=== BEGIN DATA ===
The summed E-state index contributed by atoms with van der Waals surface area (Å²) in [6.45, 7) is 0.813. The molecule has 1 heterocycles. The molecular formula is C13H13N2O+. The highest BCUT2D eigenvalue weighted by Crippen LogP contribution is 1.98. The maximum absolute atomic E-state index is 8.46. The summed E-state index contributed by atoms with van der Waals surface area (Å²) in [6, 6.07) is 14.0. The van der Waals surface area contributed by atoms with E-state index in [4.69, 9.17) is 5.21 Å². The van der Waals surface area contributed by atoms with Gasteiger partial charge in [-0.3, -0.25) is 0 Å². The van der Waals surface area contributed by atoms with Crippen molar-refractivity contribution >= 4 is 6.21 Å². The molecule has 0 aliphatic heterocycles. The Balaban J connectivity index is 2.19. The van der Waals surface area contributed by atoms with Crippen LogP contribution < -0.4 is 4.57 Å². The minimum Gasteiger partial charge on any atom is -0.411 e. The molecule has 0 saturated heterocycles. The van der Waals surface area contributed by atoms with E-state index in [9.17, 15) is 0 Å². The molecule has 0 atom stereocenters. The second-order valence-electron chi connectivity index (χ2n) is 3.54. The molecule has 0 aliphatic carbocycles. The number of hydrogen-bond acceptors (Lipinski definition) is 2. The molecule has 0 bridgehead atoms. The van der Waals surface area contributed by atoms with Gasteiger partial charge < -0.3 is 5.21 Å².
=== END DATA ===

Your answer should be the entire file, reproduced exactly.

The summed E-state index contributed by atoms with van der Waals surface area (Å²) in [6.45, 7) is 0.813. The molecule has 1 heterocycles. The molecular formula is C13H13N2O+. The highest BCUT2D eigenvalue weighted by Crippen LogP contribution is 1.98. The maximum absolute atomic E-state index is 8.46. The summed E-state index contributed by atoms with van der Waals surface area (Å²) in [6, 6.07) is 14.0. The van der Waals surface area contributed by atoms with E-state index in [4.69, 9.17) is 5.21 Å². The van der Waals surface area contributed by atoms with Gasteiger partial charge in [-0.3, -0.25) is 0 Å². The van der Waals surface area contributed by atoms with Crippen molar-refractivity contribution >= 4 is 6.21 Å². The molecule has 0 aliphatic heterocycles. The Balaban J connectivity index is 2.19. The van der Waals surface area contributed by atoms with Crippen LogP contribution < -0.4 is 4.57 Å². The minimum Gasteiger partial charge on any atom is -0.411 e. The molecule has 0 saturated heterocycles. The van der Waals surface area contributed by atoms with E-state index in [9.17, 15) is 0 Å². The molecule has 0 atom stereocenters. The second-order valence-electron chi connectivity index (χ2n) is 3.54. The molecule has 0 aliphatic carbocycles. The number of hydrogen-bond acceptors (Lipinski definition) is 2. The molecule has 0 bridgehead atoms. The van der Waals surface area contributed by atoms with Gasteiger partial charge < -0.3 is 5.21 Å².